“Is this cat yours?” I asked the little boy, looking at his backpack where a grey cat with soft yellow eyes was sitting inside and just peeking at us between the two separated parts of the zipper. The boy must have been between eight and ten years old. He seemed tinier than most Nepalese kids I had seen before. Although there were neither houses nor schools nearby, he was a kid ‘from the neighbourhood’, on his way back from school.
He looked at me pondering the question and then nodded insecurely. He took off his backpack, but he was not gonna show us the cat, instead, he carefully closed the zipper a little bit more. Then he told us why he was carrying his pet about eight kilometers through the mountains together with his stationary and books.
Us was in this case just Gyan; James and I listened to his translation later on, meanwhile we watched how the boy quickly continued his journey in the same direction as we. He came back into sight once more at one kilometer or so ahead while he crossed the long chain bridge over the river full of rounded stones in all sizes, mostly uncovered due to the poor water supply at this time of the year. Nevertheless the small stream was crystal clear, reflecting everything around us in at least a thousand different ways and transmitting the radiant sunlight even into the coldest shadows that the nearest mountains provided that day.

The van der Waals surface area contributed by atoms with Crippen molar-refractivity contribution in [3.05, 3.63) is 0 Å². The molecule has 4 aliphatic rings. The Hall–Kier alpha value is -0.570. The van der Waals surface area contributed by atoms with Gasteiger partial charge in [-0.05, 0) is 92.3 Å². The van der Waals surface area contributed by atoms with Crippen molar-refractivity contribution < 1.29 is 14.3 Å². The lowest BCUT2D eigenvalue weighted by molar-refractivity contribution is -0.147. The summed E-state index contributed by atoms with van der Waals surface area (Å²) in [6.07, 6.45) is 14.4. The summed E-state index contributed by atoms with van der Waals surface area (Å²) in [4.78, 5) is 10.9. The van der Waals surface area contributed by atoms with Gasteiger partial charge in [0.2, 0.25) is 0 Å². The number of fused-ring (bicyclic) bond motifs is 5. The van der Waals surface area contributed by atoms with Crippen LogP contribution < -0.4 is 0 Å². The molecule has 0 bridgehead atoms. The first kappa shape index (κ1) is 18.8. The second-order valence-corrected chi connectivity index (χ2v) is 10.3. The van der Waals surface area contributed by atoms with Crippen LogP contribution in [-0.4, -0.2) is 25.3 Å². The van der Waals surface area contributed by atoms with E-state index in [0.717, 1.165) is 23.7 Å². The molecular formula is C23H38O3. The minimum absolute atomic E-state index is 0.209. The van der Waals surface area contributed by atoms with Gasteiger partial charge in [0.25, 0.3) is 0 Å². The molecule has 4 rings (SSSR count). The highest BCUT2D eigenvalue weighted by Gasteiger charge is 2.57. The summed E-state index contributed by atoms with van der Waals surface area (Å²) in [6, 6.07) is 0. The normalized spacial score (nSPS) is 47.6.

“This cat I have to carry with me, wherever I go. My grandmother and mother make me swear every day on the Buddha not to let it escape. If I loose it, that is is very risky for me. If I become ill on the way I will need it, as it is my only rescue.” “What would happen if you became ill?” “I will fall asleep and if they don’t do anything I will die. Only by drinking the fresh blood of a cat I can survive. My grandmother is a medicine woman, she told me when I was little.”
The boy did not look at us while he was speaking, neither when he had finished. He kept on checking whether the cat was fully inside the backpack. Then he greeted only Gyan and continued his way. By the time Gyan has finished speaking, we silently watched how the boy has reached the other side of the river and followed the trail between bushy trees and rhododendrons. That’s how he disappeared from our sight definitively. It has been a few years now, and I still wonder whether he’s alive and, if so, if that would be thanks to a lifesaver cat.
I have been recommended various times to try writing short stories. I had never really done that before, but decided to give it a try and publish some of them in this blog series Short stories from Asia. Hope you’ll enjoy!